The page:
Self-managed, computerised word finding therapy as an add-on to usual care for chronic aphasia post-stroke: an economic evaluation

Nicholas R. Latimer*, Arjun Bhadhuri, Abu O. Alshreef, Rebecca Palmer, Elizabeth Cross, Munya Dimairo, Steven Julious, Cindy Cooper, Pam Enderby, Marian C. Brady, Audrey Bowen, Ellen Bradley, Madeleine Harrison

*Corresponding author for this work

Research output: Contribution to journalArticlepeer-review

Abstract

Objective:
To examine the cost-effectiveness of self-managed computerised word finding therapy as an add-on to usual care for people with aphasia post-stroke.
Design:
Cost-effectiveness modelling over a life-time period, taking a UK National Health Service (NHS) and personal social service perspective.
Setting:
Based on the Big CACTUS randomised controlled trial, conducted in 21 UK NHS speech and language therapy departments.
Participants:
Big CACTUS included 278 people with long-standing aphasia post-stroke.
Interventions:
Computerised word finding therapy plus usual care; usual care alone; usual care plus attention control.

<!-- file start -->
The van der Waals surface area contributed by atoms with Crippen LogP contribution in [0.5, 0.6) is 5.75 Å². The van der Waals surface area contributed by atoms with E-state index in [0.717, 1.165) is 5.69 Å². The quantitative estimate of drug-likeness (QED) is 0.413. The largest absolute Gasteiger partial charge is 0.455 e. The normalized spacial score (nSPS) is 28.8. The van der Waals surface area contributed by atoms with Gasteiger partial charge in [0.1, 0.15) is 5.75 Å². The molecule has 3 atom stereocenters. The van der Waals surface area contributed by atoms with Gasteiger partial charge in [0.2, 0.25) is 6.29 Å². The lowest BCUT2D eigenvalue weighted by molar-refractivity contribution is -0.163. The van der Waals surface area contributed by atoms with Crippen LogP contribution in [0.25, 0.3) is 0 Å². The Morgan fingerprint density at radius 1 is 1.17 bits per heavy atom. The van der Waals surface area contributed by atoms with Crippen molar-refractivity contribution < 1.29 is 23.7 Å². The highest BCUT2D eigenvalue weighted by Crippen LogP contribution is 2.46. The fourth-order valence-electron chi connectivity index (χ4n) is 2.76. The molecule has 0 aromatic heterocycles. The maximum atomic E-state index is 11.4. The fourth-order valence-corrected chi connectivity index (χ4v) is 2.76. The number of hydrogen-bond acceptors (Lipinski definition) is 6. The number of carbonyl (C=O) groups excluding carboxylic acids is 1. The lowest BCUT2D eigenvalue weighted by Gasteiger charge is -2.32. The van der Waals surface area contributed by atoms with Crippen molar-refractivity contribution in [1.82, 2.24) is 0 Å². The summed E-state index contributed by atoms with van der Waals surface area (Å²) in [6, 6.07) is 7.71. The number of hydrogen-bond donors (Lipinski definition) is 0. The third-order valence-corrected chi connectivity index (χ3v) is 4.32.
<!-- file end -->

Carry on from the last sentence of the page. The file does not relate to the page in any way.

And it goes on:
Main measures:
Incremental cost-effectiveness ratios (ICER) were calculated, comparing the cost per quality adjusted life year (QALY) gained for each intervention. Credible intervals (CrI) for costs and QALYs, and probabilities of cost-effectiveness, were obtained using probabilistic sensitivity analysis. Subgroup and scenario analyses investigated cost-effectiveness in different subsets of the population, and the sensitivity of results to key model inputs.
Results:
Adding computerised word finding therapy to usual care had an ICER of £42,686 per QALY gained compared with usual care alone (incremental QALY gain: 0.02 per patient (95% CrI: −0.05 to 0.10); incremental costs: £732.73 per patient (95% CrI: £674.23 to £798.05)). ICERs for subgroups with mild or moderate word finding difficulties were £22,371 and £21,262 per QALY gained respectively.
Conclusion:
Computerised word finding therapy represents a low cost add-on to usual care, but QALY gains and estimates of cost-effectiveness are uncertain. Computerised therapy is more likely to be cost-effective for people with mild or moderate, as opposed to severe, word finding difficulties.
Original languageEnglish
Number of pages15
JournalClinical Rehabilitation
Early online date24 Nov 2020
DOIs
Publication statusE-pub ahead of print - 24 Nov 2020

Keywords

  • aphasia, speech therapy, cost-effectiveness, computer supported, self management

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